A block or two north of the Park, Dawe steered the editor again eastward, then, after covering a short distance, into a lofty but narrow flathouse burdened with a floridly over-decorated facade. To the fifth story they toiled, and Dawe, panting, pushed his latch-key into the door of one of the front flats.
When the door opened Editor Westbrook saw, with feelings of pity, how meanly and meagerly the rooms were furnished.
“Get a chair, if you can find one,” said Dawe, “while I hunt up pen and ink. Hello, what’s this? Here’s a note from Louise. She must have left it there when she went out this morning.”
He picked up an envelope that lay on the centre-table and tore it open. He began to read the letter that he drew out of it; and once having begun it aloud he so read it through to the end. These are the words that Editor Westbrook heard:
“By the time you get
this I will be about a hundred miles away and
still a-going. I’ve got a place in the chorus of the Occidental
Opera Co., and we start on the road to-day at twelve o’clock. I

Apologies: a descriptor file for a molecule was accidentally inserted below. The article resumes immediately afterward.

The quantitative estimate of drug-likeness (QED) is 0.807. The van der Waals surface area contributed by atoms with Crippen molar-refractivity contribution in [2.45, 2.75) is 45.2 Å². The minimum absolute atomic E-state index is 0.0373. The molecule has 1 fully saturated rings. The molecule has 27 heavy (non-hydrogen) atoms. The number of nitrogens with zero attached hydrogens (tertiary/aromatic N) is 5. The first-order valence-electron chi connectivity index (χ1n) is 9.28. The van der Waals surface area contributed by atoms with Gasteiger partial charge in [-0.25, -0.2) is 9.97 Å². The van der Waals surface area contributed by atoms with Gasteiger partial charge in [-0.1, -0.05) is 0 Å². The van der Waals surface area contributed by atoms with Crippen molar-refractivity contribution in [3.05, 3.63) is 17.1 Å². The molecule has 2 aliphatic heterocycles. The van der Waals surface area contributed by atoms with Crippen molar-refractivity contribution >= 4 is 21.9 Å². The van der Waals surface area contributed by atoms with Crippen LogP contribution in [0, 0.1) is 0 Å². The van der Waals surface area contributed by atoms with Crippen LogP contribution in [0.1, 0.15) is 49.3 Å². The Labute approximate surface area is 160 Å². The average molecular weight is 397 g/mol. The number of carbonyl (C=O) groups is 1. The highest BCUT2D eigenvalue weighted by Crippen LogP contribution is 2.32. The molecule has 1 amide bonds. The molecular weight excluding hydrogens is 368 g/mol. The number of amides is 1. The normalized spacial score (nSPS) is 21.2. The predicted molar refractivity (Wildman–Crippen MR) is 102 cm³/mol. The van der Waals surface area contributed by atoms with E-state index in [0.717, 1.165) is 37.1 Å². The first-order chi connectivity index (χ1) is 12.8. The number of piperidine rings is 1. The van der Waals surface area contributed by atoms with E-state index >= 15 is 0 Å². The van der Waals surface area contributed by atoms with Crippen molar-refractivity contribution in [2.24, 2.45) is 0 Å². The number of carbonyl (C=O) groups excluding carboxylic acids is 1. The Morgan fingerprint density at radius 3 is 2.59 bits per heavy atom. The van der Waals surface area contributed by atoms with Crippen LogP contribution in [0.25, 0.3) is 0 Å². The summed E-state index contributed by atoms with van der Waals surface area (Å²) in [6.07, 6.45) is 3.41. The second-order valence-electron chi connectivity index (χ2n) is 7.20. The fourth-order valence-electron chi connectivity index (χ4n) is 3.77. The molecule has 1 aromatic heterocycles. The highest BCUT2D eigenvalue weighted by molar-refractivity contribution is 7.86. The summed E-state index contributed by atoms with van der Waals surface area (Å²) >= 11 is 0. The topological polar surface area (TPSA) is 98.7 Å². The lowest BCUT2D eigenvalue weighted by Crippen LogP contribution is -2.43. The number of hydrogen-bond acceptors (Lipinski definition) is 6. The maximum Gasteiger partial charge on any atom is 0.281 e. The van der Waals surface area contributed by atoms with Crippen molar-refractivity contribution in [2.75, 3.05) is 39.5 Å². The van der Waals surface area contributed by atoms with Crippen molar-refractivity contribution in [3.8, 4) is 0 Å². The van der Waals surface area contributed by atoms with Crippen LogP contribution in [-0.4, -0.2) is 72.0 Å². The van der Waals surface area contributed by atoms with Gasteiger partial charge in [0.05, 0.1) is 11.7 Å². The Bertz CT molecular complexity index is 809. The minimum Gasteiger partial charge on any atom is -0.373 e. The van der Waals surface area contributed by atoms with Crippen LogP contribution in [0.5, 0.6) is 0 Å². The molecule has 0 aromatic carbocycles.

didn’t want to starve to death, and so I decided to make my own
living. I’m not coming back. Mrs. Westbrook is going with me. She
said she was tired of living with a combination phonograph, iceberg
and dictionary, and she’s not coming back, either. We’ve been
practising the songs and dances for two months on the quiet. I hope
you will be successful, and get along all right! Good-bye.
Dawe dropped the letter, covered his face with his trembling hands, and cried out in a deep, vibrating voice:
"My God, why hast thou given me this cup to drink? Since she is false, then let Thy Heaven’s fairest gifts, faith and love, become the jesting by-words of traitors and fiends!"
Editor Westbrook’s glasses fell to the floor. The fingers of one hand fumbled with a button on his coat as he blurted between his pale lips:
"Say, Shack, ain’t that a hell of a note? Wouldn’t that knock you off your perch, Shack? Ain’t it hell, now, Shack—ain’t it?"
PAST ONE AT ROONEY’S
Only on the lower East Side of New York do the houses of Capulet and Montagu survive. There they do not fight by the book of arithmetic. If you but bite your thumb at an upholder of your opposing house you have work cut out for your steel. On Broadway you may drag your man along a dozen blocks by his nose, and he will only bawl for the watch; but in the domain of the East Side Tybalts and Mercutios you must observe the niceties of deportment to the wink of any eyelash and to an inch of elbow room at the bar when its patrons include foes of your house and kin.